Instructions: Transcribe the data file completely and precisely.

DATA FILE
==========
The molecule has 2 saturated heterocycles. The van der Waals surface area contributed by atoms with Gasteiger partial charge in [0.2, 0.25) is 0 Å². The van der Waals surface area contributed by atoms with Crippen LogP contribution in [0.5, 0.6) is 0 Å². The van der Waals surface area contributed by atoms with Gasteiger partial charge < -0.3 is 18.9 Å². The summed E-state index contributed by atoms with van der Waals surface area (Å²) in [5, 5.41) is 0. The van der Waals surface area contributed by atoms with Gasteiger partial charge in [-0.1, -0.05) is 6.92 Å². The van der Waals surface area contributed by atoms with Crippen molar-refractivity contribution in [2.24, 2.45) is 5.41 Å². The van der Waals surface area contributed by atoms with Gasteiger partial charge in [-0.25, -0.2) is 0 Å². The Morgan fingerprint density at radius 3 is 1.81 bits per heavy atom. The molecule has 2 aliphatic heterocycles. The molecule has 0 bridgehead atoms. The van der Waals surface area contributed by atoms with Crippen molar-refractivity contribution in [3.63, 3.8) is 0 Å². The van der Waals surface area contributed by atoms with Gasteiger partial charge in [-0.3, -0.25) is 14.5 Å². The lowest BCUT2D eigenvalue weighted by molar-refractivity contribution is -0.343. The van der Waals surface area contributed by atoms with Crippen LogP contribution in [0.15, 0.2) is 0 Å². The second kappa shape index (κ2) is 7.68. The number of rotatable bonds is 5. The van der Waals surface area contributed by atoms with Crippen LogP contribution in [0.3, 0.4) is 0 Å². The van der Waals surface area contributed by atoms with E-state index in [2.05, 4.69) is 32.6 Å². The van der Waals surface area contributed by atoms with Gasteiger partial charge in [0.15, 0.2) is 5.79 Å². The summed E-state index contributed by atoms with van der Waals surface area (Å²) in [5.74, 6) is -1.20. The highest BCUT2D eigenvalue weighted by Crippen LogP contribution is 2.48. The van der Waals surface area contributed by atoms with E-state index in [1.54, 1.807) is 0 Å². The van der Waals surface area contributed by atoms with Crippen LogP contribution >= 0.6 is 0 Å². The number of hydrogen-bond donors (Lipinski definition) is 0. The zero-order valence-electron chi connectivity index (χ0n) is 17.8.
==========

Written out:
The molecule has 2 saturated heterocycles. The van der Waals surface area contributed by atoms with Gasteiger partial charge in [0.2, 0.25) is 0 Å². The van der Waals surface area contributed by atoms with Crippen LogP contribution in [0.5, 0.6) is 0 Å². The van der Waals surface area contributed by atoms with Gasteiger partial charge < -0.3 is 18.9 Å². The summed E-state index contributed by atoms with van der Waals surface area (Å²) in [5, 5.41) is 0. The van der Waals surface area contributed by atoms with Gasteiger partial charge in [-0.1, -0.05) is 6.92 Å². The van der Waals surface area contributed by atoms with Crippen molar-refractivity contribution in [2.24, 2.45) is 5.41 Å². The van der Waals surface area contributed by atoms with Gasteiger partial charge in [-0.25, -0.2) is 0 Å². The Morgan fingerprint density at radius 3 is 1.81 bits per heavy atom. The molecule has 2 aliphatic heterocycles. The molecule has 0 bridgehead atoms. The van der Waals surface area contributed by atoms with Crippen molar-refractivity contribution in [3.63, 3.8) is 0 Å². The van der Waals surface area contributed by atoms with Gasteiger partial charge in [-0.3, -0.25) is 14.5 Å². The lowest BCUT2D eigenvalue weighted by molar-refractivity contribution is -0.343. The van der Waals surface area contributed by atoms with Crippen LogP contribution in [0.15, 0.2) is 0 Å². The second kappa shape index (κ2) is 7.68. The number of rotatable bonds is 5. The van der Waals surface area contributed by atoms with Crippen LogP contribution in [0.3, 0.4) is 0 Å². The van der Waals surface area contributed by atoms with E-state index in [2.05, 4.69) is 32.6 Å². The van der Waals surface area contributed by atoms with Gasteiger partial charge in [0.15, 0.2) is 5.79 Å². The summed E-state index contributed by atoms with van der Waals surface area (Å²) in [5.74, 6) is -1.20. The highest BCUT2D eigenvalue weighted by Crippen LogP contribution is 2.48. The van der Waals surface area contributed by atoms with E-state index in [1.54, 1.807) is 0 Å². The van der Waals surface area contributed by atoms with Crippen LogP contribution >= 0.6 is 0 Å². The number of hydrogen-bond donors (Lipinski definition) is 0. The zero-order valence-electron chi connectivity index (χ0n) is 17.8.